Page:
London’s transport overcrowding has become so pervasive that it has been cited as London’s #2 biggest issue – after the housing crisis, of course, but the two are heavily inter-related. It factored into every mayoral candidate’s manifesto in a big way, and impacts on each of us who calls this sprawling city home or travels through it.
In this article, I look into how bad the issue has become, assess some of its causes, and finally outline some ideas about what can be done to resolve it for the future.
How bad is the issue?
Union leaders have said that overcrowding on Tube platforms, combined with cuts in staffing levels, has created ‘a lethal cocktail’ that is ‘reaching breaking point’. On London’s commuter trains, more than one in five passengers (139,000 in 2015, a 15.8% increase from 2014) is forced to stand.
Delays due to overcrowding on the London Underground (or the “Tube”) have reached a five-year high, according to new figures obtained through Freedom of Information requests: 237 delays due to overcrowding in 2014-15 (Apr-Mar), compared with 153 in 2010, an increase of 55%.
Unions are expressing concern about the welfare of commuters, as Tube drivers are no longer always able to see when a passenger has fallen between the train and the platform edge, because of overcrowded platforms.
Transport for London (TfL) says this is why they close stations, in order to “ensure that platforms are safe to use”, however, closing stations has the impact of inconveniencing commuters trying to get home or to work, and can also affect local businesses by reducing local footfall.
Where is most affected?
Oxford Circus is London Underground’s busiest station (nearly 100 million passengers entering or leaving the station in 2014) and figures show it had to be closed due to overcrowding 113 times over 2015, or once every 3 days. TfL blamed this on upgrade work at neighbouring stations at Tottenham Court Road and Bond Street. Bank & Monument are the next most affected, with 52 closures. These figures don’t include partial closures which are “treated as ‘business as usual’ and only recorded locally, if at all”.
The worst-affected Tube line for delays due to overcrowding is the Victoria Line, delayed 60 times in 2015, according to TfL figures – but the Jubilee and the Northern lines were not far behind.
Figure 1: Number of delays due to overcrowding in 2015
In terms of trains, First Great Western trains arriving into Paddington had the highest level of crowding of any operator serving the capital, with 10.1% too many passengers.
Figure 2: Destination of busiest train routes into London 2014/15 (% over capacity)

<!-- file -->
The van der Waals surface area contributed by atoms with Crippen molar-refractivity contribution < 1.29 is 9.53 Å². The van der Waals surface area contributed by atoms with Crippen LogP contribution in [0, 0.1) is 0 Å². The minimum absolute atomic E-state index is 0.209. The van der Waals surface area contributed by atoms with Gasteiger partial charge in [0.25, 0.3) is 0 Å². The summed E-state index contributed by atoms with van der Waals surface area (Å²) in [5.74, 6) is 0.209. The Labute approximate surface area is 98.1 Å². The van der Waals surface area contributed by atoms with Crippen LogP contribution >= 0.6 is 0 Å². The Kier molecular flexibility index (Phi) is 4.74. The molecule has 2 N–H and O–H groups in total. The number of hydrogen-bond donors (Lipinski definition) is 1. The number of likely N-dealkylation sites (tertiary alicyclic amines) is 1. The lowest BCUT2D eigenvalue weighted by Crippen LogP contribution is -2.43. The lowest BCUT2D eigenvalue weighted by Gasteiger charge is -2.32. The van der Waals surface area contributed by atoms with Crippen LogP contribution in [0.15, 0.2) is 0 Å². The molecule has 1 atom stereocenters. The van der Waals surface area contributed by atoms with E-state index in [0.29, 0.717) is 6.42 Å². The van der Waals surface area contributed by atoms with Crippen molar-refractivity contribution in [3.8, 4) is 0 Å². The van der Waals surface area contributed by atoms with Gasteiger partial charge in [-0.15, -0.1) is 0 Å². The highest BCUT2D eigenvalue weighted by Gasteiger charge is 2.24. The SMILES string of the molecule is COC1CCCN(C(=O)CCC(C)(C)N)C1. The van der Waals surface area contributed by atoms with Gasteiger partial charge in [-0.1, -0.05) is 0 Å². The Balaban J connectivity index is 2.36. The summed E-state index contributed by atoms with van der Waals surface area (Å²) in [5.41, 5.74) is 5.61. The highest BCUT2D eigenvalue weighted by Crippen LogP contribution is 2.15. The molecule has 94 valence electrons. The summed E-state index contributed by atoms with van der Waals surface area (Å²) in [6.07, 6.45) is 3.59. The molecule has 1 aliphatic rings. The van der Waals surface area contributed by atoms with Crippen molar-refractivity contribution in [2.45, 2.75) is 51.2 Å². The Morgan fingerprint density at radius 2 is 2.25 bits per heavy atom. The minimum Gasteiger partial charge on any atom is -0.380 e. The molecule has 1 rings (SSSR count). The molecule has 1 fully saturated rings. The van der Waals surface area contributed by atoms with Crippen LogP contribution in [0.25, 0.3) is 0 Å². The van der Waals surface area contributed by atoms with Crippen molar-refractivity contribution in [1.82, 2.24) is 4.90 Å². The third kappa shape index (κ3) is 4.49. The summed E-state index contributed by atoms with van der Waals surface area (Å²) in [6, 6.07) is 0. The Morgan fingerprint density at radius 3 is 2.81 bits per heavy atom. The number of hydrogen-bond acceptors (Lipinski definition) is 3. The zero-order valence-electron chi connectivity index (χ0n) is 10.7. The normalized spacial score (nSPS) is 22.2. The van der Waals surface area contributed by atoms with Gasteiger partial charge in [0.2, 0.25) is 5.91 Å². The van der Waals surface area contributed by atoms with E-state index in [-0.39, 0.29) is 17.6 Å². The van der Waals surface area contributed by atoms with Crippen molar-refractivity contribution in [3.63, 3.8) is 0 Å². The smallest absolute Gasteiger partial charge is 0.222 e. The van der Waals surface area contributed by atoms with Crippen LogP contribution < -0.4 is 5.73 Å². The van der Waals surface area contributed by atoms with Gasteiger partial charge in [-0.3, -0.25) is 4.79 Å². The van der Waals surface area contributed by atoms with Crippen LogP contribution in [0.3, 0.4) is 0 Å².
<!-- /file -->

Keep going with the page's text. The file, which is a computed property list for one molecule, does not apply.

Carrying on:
TfL has also reported on where people are most frustrated with the issue.
Figure 3: Pinch points on the rail network in London via TfL
What is causing the levels of overcrowding?
Population growth is a big factor (the capital’s population is expected to grow to almost 10 million by 2030), as is the re-routing of passengers away from cars (encouraged by the Congestion Charge), but these don’t fully explain the extent of the transport growth.
Figure 4: Growth in journey stages on transport modes 2001-2014 via TfL
It’s not all down to the booming tourism industry either, since the overcrowding emerges at distinct rush-hours (including a new “split” rush hour evidencing differing workforce patterns, similar to Japan).
Figure 5: Weekday trips by mode and trip start time in London 2015
Changes in the workforce also influence travel: the employed population is increasing as the economy stabilises post-recession (particularly in London where there is a higher proportion of the young).
Social change such as the so-called millennial generation’s preference for portfolios of jobs and entrepreneurial working lives, can involve multiple work-related trips per day, further increasing the transport burden. And of course, there are more London workers living further out, as people are prepared to commute from further away due to soaring house prices:
Figure 6: London’s changing labour market balance via GLA and TfL
What can be done about the overcrowding?
TfL has forecasted overall overcrowding, and even taking into account the currently planned expansion projects such as Crossrail and Thameslink, TfL is predicting that there will be areas on the rail network where overcrowding will persist to 2026+, unless further measures are taken.
So given capacity restrictions, various smart city tech companies are looking into alternatives, to help distribute people across the existing network more efficiently instead.
There are already apps such as “Moovit”, that crowd-source feedback from train users, combine it with GPS train locations, to provide other travellers with real-time overcrowding updates, allowing them to find a service that is likely to have more space if they make their journey earlier or later than planned.
OpenCapacity, a British start-up, is now developing to analyse data from carriage weight sensors that show how many people are currently riding it. Matching this to historical data from CCTV footage and station ticket barriers, the software uses machine learning to discern how passengers are spaced real-time, to highlight to users where they should stand on the platform to optimise carriage capacity.
I look forward to seeing how these and other ongoing initiatives will change the future of our transport system – and give me more space in the mornings!